Definition of mislike in English:

mislike

Pronunciation /misˈlīk/ /mɪsˈlaɪk/

transitive verb

[with object]archaic
  • Consider to be unpleasant; dislike.

    ‘the pony snorted, misliking the smell of blood’
    • ‘Yet for all this, shee was of that modestie and rare humilitie that shee misliked to heare her selfe praysed for any qualitie.’
    • ‘In Pandosto, Bellaria's courteous entertainment of Egistus extends to ‘oftentimes coming herself into his bed chamber to see that nothing should be amiss to mislike him’.’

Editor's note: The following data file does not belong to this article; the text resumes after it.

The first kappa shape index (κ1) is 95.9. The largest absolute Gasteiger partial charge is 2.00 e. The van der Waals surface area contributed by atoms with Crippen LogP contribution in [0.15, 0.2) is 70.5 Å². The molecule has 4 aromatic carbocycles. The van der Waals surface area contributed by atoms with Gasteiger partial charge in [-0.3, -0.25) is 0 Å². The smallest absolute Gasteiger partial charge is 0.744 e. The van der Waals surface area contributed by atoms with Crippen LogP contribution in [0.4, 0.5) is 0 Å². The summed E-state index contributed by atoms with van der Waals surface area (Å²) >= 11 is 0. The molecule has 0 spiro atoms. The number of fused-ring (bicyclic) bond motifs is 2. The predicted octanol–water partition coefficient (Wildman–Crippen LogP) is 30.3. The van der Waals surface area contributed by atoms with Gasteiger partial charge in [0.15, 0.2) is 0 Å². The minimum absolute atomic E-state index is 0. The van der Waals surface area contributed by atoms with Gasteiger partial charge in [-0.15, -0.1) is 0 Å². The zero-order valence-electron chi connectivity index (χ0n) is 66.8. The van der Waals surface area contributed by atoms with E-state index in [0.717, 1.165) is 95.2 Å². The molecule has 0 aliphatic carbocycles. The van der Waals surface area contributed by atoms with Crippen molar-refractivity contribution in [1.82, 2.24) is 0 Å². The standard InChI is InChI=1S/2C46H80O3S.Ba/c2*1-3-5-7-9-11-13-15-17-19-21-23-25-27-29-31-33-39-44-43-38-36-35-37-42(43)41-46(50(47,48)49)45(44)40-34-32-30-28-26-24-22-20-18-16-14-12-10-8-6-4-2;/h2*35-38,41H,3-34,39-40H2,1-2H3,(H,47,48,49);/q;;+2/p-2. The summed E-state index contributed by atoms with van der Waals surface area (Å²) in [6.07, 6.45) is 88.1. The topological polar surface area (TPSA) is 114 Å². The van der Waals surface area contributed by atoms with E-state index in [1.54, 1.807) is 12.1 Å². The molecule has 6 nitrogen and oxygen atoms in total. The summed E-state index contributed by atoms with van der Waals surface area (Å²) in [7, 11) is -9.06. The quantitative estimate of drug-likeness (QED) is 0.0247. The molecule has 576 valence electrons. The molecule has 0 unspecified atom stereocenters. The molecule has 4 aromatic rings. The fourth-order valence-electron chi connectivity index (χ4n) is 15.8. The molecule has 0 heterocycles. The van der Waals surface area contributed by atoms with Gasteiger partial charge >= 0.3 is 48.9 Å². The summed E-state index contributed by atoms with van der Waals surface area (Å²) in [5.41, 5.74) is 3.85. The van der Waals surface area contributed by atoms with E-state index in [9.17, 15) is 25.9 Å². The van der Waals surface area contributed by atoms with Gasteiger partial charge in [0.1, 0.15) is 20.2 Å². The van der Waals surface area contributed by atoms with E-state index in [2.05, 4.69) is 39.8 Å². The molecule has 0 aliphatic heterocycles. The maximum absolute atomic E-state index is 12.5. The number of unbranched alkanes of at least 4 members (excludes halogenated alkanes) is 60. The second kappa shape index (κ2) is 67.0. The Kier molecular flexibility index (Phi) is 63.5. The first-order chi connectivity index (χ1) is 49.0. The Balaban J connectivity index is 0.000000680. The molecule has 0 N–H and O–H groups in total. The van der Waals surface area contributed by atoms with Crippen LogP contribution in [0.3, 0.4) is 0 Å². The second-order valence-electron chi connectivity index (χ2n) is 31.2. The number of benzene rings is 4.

• ‘‘I know the inconstancy of the people of England,’ she observed privately in 1561, ‘how they ever mislike the present government and have their eyes fixed upon that person who is next to succeed.’’
    • ‘He was the kind of man who would attract attention to himself no matter where he went; not intentionally, yet he wouldn't mislike it.’

noun

archaic
  • Distaste; dislike.

    • ‘Even if that was the cause of his mislike of her, it was foolish in the extreme.’

Origin

Old English mislīcian(see mis-, like).